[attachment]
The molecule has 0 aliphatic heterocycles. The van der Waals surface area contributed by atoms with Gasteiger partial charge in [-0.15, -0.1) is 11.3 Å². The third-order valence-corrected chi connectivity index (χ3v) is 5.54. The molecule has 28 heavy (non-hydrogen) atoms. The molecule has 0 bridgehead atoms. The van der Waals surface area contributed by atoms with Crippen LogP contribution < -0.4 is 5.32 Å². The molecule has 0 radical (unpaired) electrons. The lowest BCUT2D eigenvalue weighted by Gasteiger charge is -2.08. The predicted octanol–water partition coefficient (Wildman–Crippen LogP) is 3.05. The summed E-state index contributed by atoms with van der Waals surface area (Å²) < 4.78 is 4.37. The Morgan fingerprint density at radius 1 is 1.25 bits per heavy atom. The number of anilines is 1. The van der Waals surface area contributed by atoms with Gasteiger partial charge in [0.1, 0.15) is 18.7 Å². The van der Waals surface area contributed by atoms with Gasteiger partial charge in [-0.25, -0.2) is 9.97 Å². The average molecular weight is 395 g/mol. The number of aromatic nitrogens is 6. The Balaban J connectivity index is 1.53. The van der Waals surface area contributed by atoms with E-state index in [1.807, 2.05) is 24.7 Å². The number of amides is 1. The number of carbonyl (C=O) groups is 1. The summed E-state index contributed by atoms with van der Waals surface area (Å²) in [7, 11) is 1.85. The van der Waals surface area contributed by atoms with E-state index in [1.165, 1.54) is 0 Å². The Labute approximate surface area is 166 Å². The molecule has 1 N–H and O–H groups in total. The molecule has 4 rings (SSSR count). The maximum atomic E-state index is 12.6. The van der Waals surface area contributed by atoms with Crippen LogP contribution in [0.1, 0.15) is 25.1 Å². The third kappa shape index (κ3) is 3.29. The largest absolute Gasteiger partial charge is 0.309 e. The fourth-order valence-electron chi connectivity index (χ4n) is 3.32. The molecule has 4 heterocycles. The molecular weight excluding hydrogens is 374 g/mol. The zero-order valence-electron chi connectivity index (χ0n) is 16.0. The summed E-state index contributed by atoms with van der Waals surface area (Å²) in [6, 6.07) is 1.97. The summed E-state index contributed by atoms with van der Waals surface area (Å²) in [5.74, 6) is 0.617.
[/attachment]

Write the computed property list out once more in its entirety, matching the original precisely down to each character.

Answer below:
The molecule has 0 aliphatic heterocycles. The van der Waals surface area contributed by atoms with Gasteiger partial charge in [-0.15, -0.1) is 11.3 Å². The third-order valence-corrected chi connectivity index (χ3v) is 5.54. The molecule has 28 heavy (non-hydrogen) atoms. The molecule has 0 bridgehead atoms. The van der Waals surface area contributed by atoms with Crippen LogP contribution < -0.4 is 5.32 Å². The molecule has 0 radical (unpaired) electrons. The lowest BCUT2D eigenvalue weighted by Gasteiger charge is -2.08. The predicted octanol–water partition coefficient (Wildman–Crippen LogP) is 3.05. The summed E-state index contributed by atoms with van der Waals surface area (Å²) < 4.78 is 4.37. The Morgan fingerprint density at radius 1 is 1.25 bits per heavy atom. The number of anilines is 1. The van der Waals surface area contributed by atoms with Gasteiger partial charge in [0.1, 0.15) is 18.7 Å². The van der Waals surface area contributed by atoms with Gasteiger partial charge in [-0.25, -0.2) is 9.97 Å². The average molecular weight is 395 g/mol. The number of aromatic nitrogens is 6. The Balaban J connectivity index is 1.53. The van der Waals surface area contributed by atoms with E-state index in [1.807, 2.05) is 24.7 Å². The number of amides is 1. The number of carbonyl (C=O) groups is 1. The summed E-state index contributed by atoms with van der Waals surface area (Å²) in [7, 11) is 1.85. The van der Waals surface area contributed by atoms with E-state index in [1.165, 1.54) is 0 Å². The Labute approximate surface area is 166 Å². The molecule has 1 N–H and O–H groups in total. The molecule has 4 rings (SSSR count). The maximum atomic E-state index is 12.6. The van der Waals surface area contributed by atoms with Crippen LogP contribution in [0.1, 0.15) is 25.1 Å². The third kappa shape index (κ3) is 3.29. The largest absolute Gasteiger partial charge is 0.309 e. The fourth-order valence-electron chi connectivity index (χ4n) is 3.32. The molecule has 4 heterocycles. The molecular weight excluding hydrogens is 374 g/mol. The zero-order valence-electron chi connectivity index (χ0n) is 16.0. The summed E-state index contributed by atoms with van der Waals surface area (Å²) in [6, 6.07) is 1.97. The summed E-state index contributed by atoms with van der Waals surface area (Å²) in [5.74, 6) is 0.617.